We all know that saying "if it sounds too good to be true, it probably is." But a new survey finds that taking that advice is easier said than done.
A new survey finds that eight in ten of us are frequently hit with potentially fraudulent offers.
The number of people who admit to falling for it is likely much smaller than the number who actually are victims.
One review found fraud costs Americans more than 50 billion dollars a year. So the Finra Investor Education Foundation surveyed 2000 Americans to try to find out why so many people fall victim.
Here's what they found: many Americans can't identify the red flags of fraud. More than four out of ten thought an annual return of 110 percent sounded appealing, though that's a highly improbably promise and 43 percent liked the idea of "fully guaranteed" investments, that's a line made more for fraudsters than reality.
Americans, 65-years-old and older are the most likely to be targets of fraud and men more likely than women.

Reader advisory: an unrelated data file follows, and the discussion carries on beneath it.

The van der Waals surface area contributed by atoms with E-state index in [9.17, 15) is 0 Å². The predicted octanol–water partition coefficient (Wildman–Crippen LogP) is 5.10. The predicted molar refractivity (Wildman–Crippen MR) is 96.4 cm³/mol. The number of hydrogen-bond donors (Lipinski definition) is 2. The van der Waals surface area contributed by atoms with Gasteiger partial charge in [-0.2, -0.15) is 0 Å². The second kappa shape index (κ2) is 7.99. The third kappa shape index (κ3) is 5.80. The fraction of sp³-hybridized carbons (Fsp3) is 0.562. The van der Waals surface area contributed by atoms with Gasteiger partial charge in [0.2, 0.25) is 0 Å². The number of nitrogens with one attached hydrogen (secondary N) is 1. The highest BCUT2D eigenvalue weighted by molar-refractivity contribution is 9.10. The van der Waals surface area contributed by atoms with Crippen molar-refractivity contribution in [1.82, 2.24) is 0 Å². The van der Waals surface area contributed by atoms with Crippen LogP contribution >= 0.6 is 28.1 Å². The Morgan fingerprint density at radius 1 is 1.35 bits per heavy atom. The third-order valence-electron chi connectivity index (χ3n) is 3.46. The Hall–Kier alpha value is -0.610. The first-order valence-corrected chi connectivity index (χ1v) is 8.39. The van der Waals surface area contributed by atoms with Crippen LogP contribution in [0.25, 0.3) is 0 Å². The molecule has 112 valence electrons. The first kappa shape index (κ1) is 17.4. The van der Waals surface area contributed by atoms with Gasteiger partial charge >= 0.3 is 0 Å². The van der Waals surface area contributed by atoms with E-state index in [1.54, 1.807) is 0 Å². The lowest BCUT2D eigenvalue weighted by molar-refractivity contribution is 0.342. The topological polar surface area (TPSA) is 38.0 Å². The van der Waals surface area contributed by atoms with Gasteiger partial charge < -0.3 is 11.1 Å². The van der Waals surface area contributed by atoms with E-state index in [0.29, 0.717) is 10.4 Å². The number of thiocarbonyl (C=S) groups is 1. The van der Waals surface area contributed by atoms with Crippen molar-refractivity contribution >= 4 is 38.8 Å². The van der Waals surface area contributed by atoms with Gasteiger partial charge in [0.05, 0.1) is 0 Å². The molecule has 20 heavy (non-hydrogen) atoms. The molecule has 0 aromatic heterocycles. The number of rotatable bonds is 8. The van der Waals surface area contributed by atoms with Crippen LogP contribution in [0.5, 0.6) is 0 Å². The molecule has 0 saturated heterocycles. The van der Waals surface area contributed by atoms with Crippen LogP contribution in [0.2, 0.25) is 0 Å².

The kinds of scams that catch people may sound familiar: like emails from abroad, penny stocks, and winning a lottery somewhere, but experts say the scammers are also looking for new storylines from the headlines: like claiming to have access to private shares of big companies about to go public or oil and gas scams.
The survey found income level tended to impact how people responded to scam offers. People making less than 25 thousand dollars a year were less likely to be interested in risky pitches than people who made more money. Those who made 100 thousand dollars or more were the most likely to find those pitches appealing.